THEN: The work of filling the tidelands south of King Street began in 1853 with the chips from Yesler’s sawmill. Here in the neighborhood of 9th Ave. S. (Airport Way) and Holgate Street, the tideland reclaiming and street regrading continue 70 years later in 1923. (Courtesy, Municipal Archive)

THEN: The new sub H-3 takes her inaugural baptism at the Seattle Construction and Dry Dock Company’s ways on Independence Day, 1913. (Courtesy, Ron Edge)

THEN: Part of the pond that here in 1946 filled much of the long block between Massachusetts and Holgate Streets and 8th Avenue S. and Airport Way. (Courtesy, Ron Edge)

Seattle Now & Then: The St. James Dome Collapse

(click to enlarge photos)

THEN: Of the three largest Seattle roofs – the Alki Point Natatorium, a grandstand section of the U.W.’s Denny Field, and the St. James Cathedral dome - that crashed under the weight of the “Northwest Blizzard” in February 1916, the last was the grandest and probably loudest. It fell “with a crashing roar that was heard many blocks distant.” (Courtesy Catholic Archdiocese.)
THEN: Of the three largest Seattle roofs – the Alki Point Natatorium, a grandstand section of the U.W.’s Denny Field, and the St. James Cathedral dome – that crashed under the weight of the “Northwest Blizzard” in February 1916, the last was the grandest and probably loudest. It fell “with a crashing roar that was heard many blocks distant.” (Courtesy Catholic Archdiocese.)
NOW:
NOW: Jean Sherrard looks down through St. James Cathedral’s oculus, or ‘God’s Eye,’ during the special centennial service commemorating the dome’s collapse, which fortunately occurred on a Wednesday when no one was at church.
I confess to having first used this rousing photo of the snow-doomed-dome of St. James Cathedral for a Pacific feature on March 17, 1983.  (We will include it at the very bottom of what follows.)  It was, however, not that Sunday’s “THEN” photo, which was a portrait of the intact cathedral, but played instead a supporting although still dominating role in the feature.  Had Jean Sherrard been taking our ‘nows’ in 1983, it might have been different, for he embraces exposed heights that I shunned then and now.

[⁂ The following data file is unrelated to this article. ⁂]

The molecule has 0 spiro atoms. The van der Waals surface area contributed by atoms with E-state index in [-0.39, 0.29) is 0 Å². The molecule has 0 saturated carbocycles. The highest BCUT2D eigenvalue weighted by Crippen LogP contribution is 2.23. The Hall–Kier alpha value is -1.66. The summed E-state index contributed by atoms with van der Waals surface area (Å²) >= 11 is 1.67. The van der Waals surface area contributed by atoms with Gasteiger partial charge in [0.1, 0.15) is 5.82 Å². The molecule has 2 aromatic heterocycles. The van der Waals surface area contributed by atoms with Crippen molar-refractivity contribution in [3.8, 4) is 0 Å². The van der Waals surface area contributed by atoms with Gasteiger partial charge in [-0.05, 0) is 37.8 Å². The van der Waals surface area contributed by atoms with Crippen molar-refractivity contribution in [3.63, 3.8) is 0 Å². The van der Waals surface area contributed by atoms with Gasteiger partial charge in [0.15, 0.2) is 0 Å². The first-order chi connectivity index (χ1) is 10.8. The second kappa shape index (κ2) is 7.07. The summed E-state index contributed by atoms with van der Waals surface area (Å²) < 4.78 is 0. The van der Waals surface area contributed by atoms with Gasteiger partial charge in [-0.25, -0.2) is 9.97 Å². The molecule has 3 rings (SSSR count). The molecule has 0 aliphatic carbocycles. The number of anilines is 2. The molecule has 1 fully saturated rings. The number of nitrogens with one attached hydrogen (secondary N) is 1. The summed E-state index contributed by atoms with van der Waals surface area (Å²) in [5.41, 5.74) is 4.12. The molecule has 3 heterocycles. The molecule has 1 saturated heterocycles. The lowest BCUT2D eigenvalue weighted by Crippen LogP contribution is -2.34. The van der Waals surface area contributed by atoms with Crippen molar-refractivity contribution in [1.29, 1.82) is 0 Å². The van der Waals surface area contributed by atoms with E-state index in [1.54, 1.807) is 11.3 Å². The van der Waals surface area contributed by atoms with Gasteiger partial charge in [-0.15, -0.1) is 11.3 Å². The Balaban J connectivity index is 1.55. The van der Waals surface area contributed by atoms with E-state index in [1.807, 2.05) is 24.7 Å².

StJames-ContractoCannonWEB

John McCoy, past archdiocesan spokesman and author of A Still and Quiet Conscience, a biography of Seattle Archbishop Emeritus Raymond G. Hunthausen, first alerted us to the decision of the archdiocese to create a centennial commemoration of the dome’s fall.  I next called Maria Laughlin, Director of Stewardship at St. James, to ask about the possibility of repeating the hole-in-the-dome shot from the Big Snow of 1916 during the commemorative service. She asked, “How does Jean feel about heights?”  After I listed some of his ascents, she agreed to introduce Jean to Brenda Bellamy who would serve as his guide.   Here’s Jean’s recap of the climb.

VB john mccoy

“After reaching the rooftop, we clambered through a small exterior door leading into the ‘attic.’ To avoid interrupting the centennial service below, we crept along catwalks and ramps in near darkness. Squeezing between struts and support beams, we climbed several ladders to reach our final destination: the oculus, a twelve-foot- (I’m guessing here) wide circular opening directly above the altar of the cathedral.  My guide had already hoisted a snowmaking machine up onto the opposite side of the oculus, waiting for a dramatic, if necessarily truncated, recreation of the Big Snow of 1916 during the service.

St. James Cathedral
St. James Cathedral – ABOVE & BELOW the original altar, before the crash. [Mea Culpa: I made the same mistake three times – here and the two photos following – of describing them all as records of St. James before the 1916 flop.  They are rather the repaired St. James that followed the dome’s collapse.  We learned this from Joseph Adam, a helpful agent of St. James itself.  Thanks Joseph.  We [well I, Paul Dorpat] will not do it again .  Jean is clean and stays so.)  
The main altar and Sanctuary. The main altar was dovated by Mrs. Elizabeth Foss. The ***** and Foss altar railing ***** the gift of Mr. Patrick J. Henry in memory of his mother Michael J. Henry.
The main altar and Sanctuary.
The main altar was dovated by Mrs. Elizabeth Foss. The ***** and Foss altar railing ***** the gift of Mr. Patrick J. Henry in memory of his mother Michael J. Henry.

“I scooted around the upper outside edge of the oculus. While below us readers, quoting from newspaper accounts of the day, told the thrilling story of the dome’s collapse, I tried out different angles for our repeat. Particular culpability was ultimately reserved for the New York City engineers or fabricators who had assembled the dome’s flawed superstructure.  It was allowed that Seattle and the Good Lord were blameless.  At an appropriate moment, the lights dimmed and Brenda Bellamy switched on the snow-maker, sending a small blizzard of flakes down through the oculus and over the altar below. We then returned to the cathedral floor, where young Irish dancers were entertaining the congregants to the sound of pipes.”

Raised a Protestant, the centennial show has made me consider conversion.

St. James Cathedral - The original organ loft, before the crash.
St. James Cathedral – The original organ loft, before the crash.
The organ after the crash - looking west from the chancel.
The organ after the crash – looking west from the chancel.
The same (or nearly) point-of-view as the photograph above this one. This was taken in 2005 by Paul, weeks before Jean started to increasingly record the "nows" for this feature.